“These results show great promise, but we still have a tremendous amount of work to do to achieve our vision.”
And for ONWARD, that vision is to change the lives of people living with SCI globally, to enable them to enjoy and live their lives in the ways that matter most to them.
Established in 2014 to focus specifically on SCI, the venture has led truly groundbreaking research into this long-underserved area.
Founded by neurosurgeon Dr Jocelyne Bloch and Professor Gregoire Courtine, Swiss-based ONWARD has taken decades of research and translational science to bring to fruition two viable commercial solutions.
With its ARC EX and ARC IM devices, ONWARD – backed by many of the leading European life sciences venture capital investors – has led the charge on redefining the outlook for SCI patients.
Its ARC IM, recently subject to the STIMO-BRIDGE trial, consists of an implantable pulse generator and lead that is placed near the spinal cord, controlled by wearable components and a smartwatch. A pivotal trial is set to begin within the next 12 to 18 months.
The ARC EX is an external, non-invasive wearable stimulator and wireless programmer, which targets the rediscovery of upper body movement. Currently subject to the international Up-LIFT trial – the largest SCI trial of its kind – it completed enrolment of 65 participants ahead of schedule, despite the many challenges presented by the COVID-19 pandemic.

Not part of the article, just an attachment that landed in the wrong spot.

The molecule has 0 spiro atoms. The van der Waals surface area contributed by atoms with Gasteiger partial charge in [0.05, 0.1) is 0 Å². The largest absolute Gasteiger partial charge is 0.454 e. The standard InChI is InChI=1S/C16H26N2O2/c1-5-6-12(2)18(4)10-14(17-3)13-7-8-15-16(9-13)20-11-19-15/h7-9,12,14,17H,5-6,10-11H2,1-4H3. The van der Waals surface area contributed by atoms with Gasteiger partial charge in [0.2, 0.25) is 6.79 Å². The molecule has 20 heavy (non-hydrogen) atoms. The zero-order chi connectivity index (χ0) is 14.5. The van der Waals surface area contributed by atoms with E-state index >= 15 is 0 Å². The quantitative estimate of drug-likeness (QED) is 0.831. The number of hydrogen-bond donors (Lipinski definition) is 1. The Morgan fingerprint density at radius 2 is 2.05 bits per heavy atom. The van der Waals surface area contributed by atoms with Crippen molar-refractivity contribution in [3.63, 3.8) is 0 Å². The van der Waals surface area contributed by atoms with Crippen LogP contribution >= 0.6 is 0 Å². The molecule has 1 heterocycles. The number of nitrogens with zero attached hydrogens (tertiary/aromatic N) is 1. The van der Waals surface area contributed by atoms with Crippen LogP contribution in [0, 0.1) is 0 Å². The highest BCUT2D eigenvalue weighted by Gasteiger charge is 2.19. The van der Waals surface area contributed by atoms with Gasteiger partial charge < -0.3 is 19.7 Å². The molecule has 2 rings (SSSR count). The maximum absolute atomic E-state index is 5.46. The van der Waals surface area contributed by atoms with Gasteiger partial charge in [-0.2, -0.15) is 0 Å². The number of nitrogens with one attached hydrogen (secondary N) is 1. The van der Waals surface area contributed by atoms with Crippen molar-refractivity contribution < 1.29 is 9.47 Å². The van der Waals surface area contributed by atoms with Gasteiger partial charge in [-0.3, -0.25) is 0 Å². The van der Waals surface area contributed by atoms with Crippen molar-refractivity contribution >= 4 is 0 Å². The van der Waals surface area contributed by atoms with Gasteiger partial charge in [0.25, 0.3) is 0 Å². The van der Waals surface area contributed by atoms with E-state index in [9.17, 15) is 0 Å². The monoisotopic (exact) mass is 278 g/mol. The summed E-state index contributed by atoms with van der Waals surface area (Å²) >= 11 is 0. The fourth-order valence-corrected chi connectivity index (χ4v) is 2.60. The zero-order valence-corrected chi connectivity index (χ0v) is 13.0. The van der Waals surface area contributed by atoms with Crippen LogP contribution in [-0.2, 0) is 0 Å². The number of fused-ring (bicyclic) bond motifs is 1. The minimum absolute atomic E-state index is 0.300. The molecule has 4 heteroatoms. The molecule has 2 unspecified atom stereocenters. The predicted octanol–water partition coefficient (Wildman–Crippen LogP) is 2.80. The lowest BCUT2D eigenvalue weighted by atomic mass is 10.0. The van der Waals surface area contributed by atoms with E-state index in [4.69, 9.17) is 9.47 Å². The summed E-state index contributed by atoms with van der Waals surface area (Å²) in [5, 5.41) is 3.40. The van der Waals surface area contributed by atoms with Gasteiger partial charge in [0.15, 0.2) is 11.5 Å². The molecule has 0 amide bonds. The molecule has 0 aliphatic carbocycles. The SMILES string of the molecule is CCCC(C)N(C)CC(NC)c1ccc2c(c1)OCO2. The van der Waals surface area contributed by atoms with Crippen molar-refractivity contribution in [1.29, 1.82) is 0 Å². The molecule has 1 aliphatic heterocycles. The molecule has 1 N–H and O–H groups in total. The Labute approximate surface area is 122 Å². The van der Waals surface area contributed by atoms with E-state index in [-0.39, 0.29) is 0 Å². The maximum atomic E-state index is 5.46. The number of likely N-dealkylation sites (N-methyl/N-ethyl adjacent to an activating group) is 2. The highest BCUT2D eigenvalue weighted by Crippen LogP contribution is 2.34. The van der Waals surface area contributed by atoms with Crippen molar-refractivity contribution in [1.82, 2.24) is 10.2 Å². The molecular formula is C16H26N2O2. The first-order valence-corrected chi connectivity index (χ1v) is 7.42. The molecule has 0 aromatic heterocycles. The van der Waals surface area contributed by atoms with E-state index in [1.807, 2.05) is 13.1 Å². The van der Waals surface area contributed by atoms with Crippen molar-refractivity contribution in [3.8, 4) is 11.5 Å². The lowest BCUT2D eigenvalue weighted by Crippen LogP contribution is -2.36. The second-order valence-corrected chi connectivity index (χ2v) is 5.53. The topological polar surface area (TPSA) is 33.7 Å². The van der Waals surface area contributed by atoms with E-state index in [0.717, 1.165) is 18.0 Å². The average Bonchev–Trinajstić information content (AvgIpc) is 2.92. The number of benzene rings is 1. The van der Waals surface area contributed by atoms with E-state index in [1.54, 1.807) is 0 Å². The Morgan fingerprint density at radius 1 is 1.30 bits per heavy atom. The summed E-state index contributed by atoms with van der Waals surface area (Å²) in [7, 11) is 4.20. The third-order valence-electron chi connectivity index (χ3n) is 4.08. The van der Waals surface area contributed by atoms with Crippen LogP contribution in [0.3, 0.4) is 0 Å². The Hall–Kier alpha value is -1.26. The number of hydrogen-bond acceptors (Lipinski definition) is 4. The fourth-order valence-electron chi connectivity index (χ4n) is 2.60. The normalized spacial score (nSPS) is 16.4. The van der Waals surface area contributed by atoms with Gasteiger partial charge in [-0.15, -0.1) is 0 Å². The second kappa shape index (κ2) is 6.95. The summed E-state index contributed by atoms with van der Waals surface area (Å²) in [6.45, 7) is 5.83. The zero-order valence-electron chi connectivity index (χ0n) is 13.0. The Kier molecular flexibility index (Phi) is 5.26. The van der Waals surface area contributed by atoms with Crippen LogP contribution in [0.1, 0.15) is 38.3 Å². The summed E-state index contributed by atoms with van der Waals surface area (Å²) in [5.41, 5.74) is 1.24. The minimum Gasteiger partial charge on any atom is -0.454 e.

Currently being trialled at sites across the world – including in the NHS Greater Glasgow and Clyde (NHSGGC), as well as Neurokinex sites in England – the aim, pending necessary approvals, is for a commercial launch in the first half of 2023.
But while the excitement at the potential of ONWARD is palpable, with the first introduction of its technology into rehabilitation centres across the United States, UK, France, Germany and the Netherlands potentially barely a year away, Dave is keen to ensure expectations remain realistic.
“Certainly this will give hope to people, and I think the fact we enrolled all 65 subjects in Up-LIFT ahead of schedule, despite all the challenges of clinics closing and difficulties with quarantines and so forth, speaks to the enthusiasm that the clinical community has for this therapy,” he says.
“They have really embraced it, as the participants did in STIMO-BRIDGE. We, and they, are showing what is possible.
“But I do think it’s important to not overstate it, I don’t want to create false hope, because these subjects really committed themselves to the therapy and to the rehabilitation process.
“I think there is great potential that many people with paralysis will be able to stand again with the benefit of our therapies, maybe take some steps. But then it really depends on their particular circumstances and their overall level of health, their willingness to commit to rehabilitation, whether they can go further than that.
“And, of course, not everyone with spinal cord injury, desires necessarily to walk again, they may have other priorities. And that’s why ONWARD is also committed to addressing other challenges that affect the quality of daily life, such as blood pressure and trunk control and use of better use of the upper extremities.
“And then in the future, we’ll be looking at incontinence and restoration of sexual function, the whole battery of things that people with SCI have to contend with.”